The doctrine of fugitive disentitlement allows federal courts to decline to entertain a defendant’s claims when that defendant is deemed a fugitive from justice. Once disentitled, defendants cannot seek relief from the judicial system until they submit to the court’s jurisdiction. But complications emerge when federal district courts disentitle non–U.S. citizens who reside outside of the United States, who are indicted for alleged misconduct committed abroad, and who attempt to dismiss charges while remaining in their home countries. Federal circuit courts of appeals are split on whether such defendants can appeal from a fugitive disentitlement ruling without submitting to the court’s jurisdiction and before a final judgment in the case.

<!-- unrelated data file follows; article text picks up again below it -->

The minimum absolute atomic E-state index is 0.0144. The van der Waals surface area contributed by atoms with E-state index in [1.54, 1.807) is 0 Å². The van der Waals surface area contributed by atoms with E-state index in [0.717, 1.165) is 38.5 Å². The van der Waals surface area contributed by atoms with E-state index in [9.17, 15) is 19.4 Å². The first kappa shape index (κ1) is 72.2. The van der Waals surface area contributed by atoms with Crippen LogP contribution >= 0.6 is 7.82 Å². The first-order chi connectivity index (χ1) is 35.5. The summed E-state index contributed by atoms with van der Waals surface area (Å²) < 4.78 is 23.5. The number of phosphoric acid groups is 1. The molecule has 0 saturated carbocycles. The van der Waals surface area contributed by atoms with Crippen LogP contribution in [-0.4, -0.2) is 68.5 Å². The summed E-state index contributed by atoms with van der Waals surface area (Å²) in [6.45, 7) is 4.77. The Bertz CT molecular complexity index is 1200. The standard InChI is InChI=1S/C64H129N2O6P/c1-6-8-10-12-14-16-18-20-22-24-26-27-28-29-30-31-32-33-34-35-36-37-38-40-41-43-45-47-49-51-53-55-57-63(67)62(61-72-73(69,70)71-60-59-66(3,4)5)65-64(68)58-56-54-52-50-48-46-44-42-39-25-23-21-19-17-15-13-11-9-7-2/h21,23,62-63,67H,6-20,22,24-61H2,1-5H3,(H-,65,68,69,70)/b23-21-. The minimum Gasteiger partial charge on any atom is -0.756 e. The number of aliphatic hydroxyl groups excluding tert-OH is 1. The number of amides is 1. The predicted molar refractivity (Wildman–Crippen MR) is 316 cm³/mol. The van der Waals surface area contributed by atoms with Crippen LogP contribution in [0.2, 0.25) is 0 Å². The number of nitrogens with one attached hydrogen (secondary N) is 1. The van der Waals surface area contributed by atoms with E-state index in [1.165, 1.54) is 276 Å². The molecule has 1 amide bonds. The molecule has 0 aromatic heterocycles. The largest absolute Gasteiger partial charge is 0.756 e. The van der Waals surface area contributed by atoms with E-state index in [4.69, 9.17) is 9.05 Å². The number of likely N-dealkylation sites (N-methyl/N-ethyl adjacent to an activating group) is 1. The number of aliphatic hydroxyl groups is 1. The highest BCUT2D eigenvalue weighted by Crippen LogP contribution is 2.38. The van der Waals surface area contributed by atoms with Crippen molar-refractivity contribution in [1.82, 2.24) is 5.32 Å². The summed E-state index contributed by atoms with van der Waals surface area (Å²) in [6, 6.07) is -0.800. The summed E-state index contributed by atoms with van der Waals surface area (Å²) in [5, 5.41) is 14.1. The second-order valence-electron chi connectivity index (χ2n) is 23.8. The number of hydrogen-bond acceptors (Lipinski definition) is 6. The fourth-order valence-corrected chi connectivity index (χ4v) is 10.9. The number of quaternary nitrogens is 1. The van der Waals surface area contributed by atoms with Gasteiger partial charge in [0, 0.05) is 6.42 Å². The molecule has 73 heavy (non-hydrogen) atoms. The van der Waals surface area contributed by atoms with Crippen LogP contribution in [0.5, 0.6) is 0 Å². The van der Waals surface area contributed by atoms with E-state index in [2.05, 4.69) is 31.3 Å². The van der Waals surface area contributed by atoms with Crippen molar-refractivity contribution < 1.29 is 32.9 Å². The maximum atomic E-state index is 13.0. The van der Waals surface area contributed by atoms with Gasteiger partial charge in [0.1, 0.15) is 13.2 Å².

This circuit split results from disagreement over whether this category of fugitive disentitlement orders falls within the collateral order exception to the final judgment rule. This Note argues that these orders meet the collateral order doctrine’s requirements and overcome the doctrine’s heightened strictness in criminal cases. Foreign defendants face unique risks in deciding whether to enter the United States, and their indictments raise questions about the reach of federal criminal law. Accordingly, this Note advocates that courts adopt the U.S. Court of Appeals for the Second Circuit’s jurisdictional holding in United States v. Bescond to permit immediate appeal and proposes additional boundaries for the category of appealable disentitlement orders.